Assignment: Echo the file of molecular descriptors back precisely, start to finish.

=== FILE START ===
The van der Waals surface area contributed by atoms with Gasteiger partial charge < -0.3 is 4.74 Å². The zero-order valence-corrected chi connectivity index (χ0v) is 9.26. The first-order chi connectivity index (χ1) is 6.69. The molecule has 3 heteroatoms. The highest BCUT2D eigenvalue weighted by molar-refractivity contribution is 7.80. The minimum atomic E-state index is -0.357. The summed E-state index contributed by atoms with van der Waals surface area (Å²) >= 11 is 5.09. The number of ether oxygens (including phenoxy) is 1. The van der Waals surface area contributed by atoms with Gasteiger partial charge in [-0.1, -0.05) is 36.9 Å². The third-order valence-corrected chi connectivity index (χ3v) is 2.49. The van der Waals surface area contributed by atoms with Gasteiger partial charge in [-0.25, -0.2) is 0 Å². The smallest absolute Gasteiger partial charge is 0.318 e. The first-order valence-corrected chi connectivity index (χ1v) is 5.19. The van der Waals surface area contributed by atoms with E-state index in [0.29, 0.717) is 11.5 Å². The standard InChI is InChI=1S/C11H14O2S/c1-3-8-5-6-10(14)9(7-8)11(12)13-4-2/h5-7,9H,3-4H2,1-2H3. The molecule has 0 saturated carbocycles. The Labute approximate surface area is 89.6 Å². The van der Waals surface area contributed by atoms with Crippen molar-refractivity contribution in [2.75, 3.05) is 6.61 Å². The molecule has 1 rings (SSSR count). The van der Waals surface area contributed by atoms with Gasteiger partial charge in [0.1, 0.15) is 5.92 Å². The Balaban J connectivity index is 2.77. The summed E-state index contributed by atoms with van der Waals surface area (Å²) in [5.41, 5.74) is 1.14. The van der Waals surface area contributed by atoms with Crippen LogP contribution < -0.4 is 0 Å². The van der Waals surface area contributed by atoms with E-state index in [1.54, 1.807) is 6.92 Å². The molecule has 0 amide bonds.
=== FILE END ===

The van der Waals surface area contributed by atoms with Gasteiger partial charge < -0.3 is 4.74 Å². The zero-order valence-corrected chi connectivity index (χ0v) is 9.26. The first-order chi connectivity index (χ1) is 6.69. The molecule has 3 heteroatoms. The highest BCUT2D eigenvalue weighted by molar-refractivity contribution is 7.80. The minimum atomic E-state index is -0.357. The summed E-state index contributed by atoms with van der Waals surface area (Å²) >= 11 is 5.09. The number of ether oxygens (including phenoxy) is 1. The van der Waals surface area contributed by atoms with Gasteiger partial charge in [-0.1, -0.05) is 36.9 Å². The third-order valence-corrected chi connectivity index (χ3v) is 2.49. The van der Waals surface area contributed by atoms with Gasteiger partial charge in [-0.25, -0.2) is 0 Å². The smallest absolute Gasteiger partial charge is 0.318 e. The first-order valence-corrected chi connectivity index (χ1v) is 5.19. The van der Waals surface area contributed by atoms with E-state index in [0.29, 0.717) is 11.5 Å². The standard InChI is InChI=1S/C11H14O2S/c1-3-8-5-6-10(14)9(7-8)11(12)13-4-2/h5-7,9H,3-4H2,1-2H3. The molecule has 0 saturated carbocycles. The Labute approximate surface area is 89.6 Å². The van der Waals surface area contributed by atoms with Crippen molar-refractivity contribution in [2.75, 3.05) is 6.61 Å². The molecule has 1 rings (SSSR count). The van der Waals surface area contributed by atoms with Gasteiger partial charge in [0.1, 0.15) is 5.92 Å². The Balaban J connectivity index is 2.77. The summed E-state index contributed by atoms with van der Waals surface area (Å²) in [5.41, 5.74) is 1.14. The van der Waals surface area contributed by atoms with Crippen LogP contribution < -0.4 is 0 Å². The van der Waals surface area contributed by atoms with E-state index in [1.54, 1.807) is 6.92 Å². The molecule has 0 amide bonds.